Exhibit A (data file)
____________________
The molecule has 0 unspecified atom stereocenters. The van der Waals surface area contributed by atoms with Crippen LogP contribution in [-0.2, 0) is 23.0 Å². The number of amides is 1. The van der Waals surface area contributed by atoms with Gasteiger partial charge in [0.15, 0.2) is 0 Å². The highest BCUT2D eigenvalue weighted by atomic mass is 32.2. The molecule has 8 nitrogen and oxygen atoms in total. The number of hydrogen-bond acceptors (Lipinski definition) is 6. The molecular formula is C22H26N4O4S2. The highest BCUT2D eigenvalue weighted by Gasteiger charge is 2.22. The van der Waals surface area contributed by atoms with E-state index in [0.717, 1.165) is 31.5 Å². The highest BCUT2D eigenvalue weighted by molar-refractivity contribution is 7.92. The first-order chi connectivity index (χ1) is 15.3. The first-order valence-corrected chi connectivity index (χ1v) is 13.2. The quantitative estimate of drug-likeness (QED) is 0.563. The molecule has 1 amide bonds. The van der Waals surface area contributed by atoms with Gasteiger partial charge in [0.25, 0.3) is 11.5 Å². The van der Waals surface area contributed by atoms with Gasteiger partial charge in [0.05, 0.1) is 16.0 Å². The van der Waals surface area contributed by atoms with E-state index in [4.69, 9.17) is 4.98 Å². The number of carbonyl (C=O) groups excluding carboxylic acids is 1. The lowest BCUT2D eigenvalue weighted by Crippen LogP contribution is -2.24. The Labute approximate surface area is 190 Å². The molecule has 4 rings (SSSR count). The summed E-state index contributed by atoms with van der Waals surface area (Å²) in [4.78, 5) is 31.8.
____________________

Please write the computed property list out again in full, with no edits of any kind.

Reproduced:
The molecule has 0 unspecified atom stereocenters. The van der Waals surface area contributed by atoms with Crippen LogP contribution in [-0.2, 0) is 23.0 Å². The number of amides is 1. The van der Waals surface area contributed by atoms with Gasteiger partial charge in [0.15, 0.2) is 0 Å². The highest BCUT2D eigenvalue weighted by atomic mass is 32.2. The molecule has 8 nitrogen and oxygen atoms in total. The number of hydrogen-bond acceptors (Lipinski definition) is 6. The molecular formula is C22H26N4O4S2. The highest BCUT2D eigenvalue weighted by Gasteiger charge is 2.22. The van der Waals surface area contributed by atoms with E-state index in [0.717, 1.165) is 31.5 Å². The highest BCUT2D eigenvalue weighted by molar-refractivity contribution is 7.92. The first-order chi connectivity index (χ1) is 15.3. The first-order valence-corrected chi connectivity index (χ1v) is 13.2. The quantitative estimate of drug-likeness (QED) is 0.563. The molecule has 1 amide bonds. The van der Waals surface area contributed by atoms with Gasteiger partial charge in [0.25, 0.3) is 11.5 Å². The van der Waals surface area contributed by atoms with Gasteiger partial charge in [0.05, 0.1) is 16.0 Å². The van der Waals surface area contributed by atoms with E-state index in [4.69, 9.17) is 4.98 Å². The number of carbonyl (C=O) groups excluding carboxylic acids is 1. The lowest BCUT2D eigenvalue weighted by Crippen LogP contribution is -2.24. The Labute approximate surface area is 190 Å². The molecule has 4 rings (SSSR count). The summed E-state index contributed by atoms with van der Waals surface area (Å²) in [4.78, 5) is 31.8.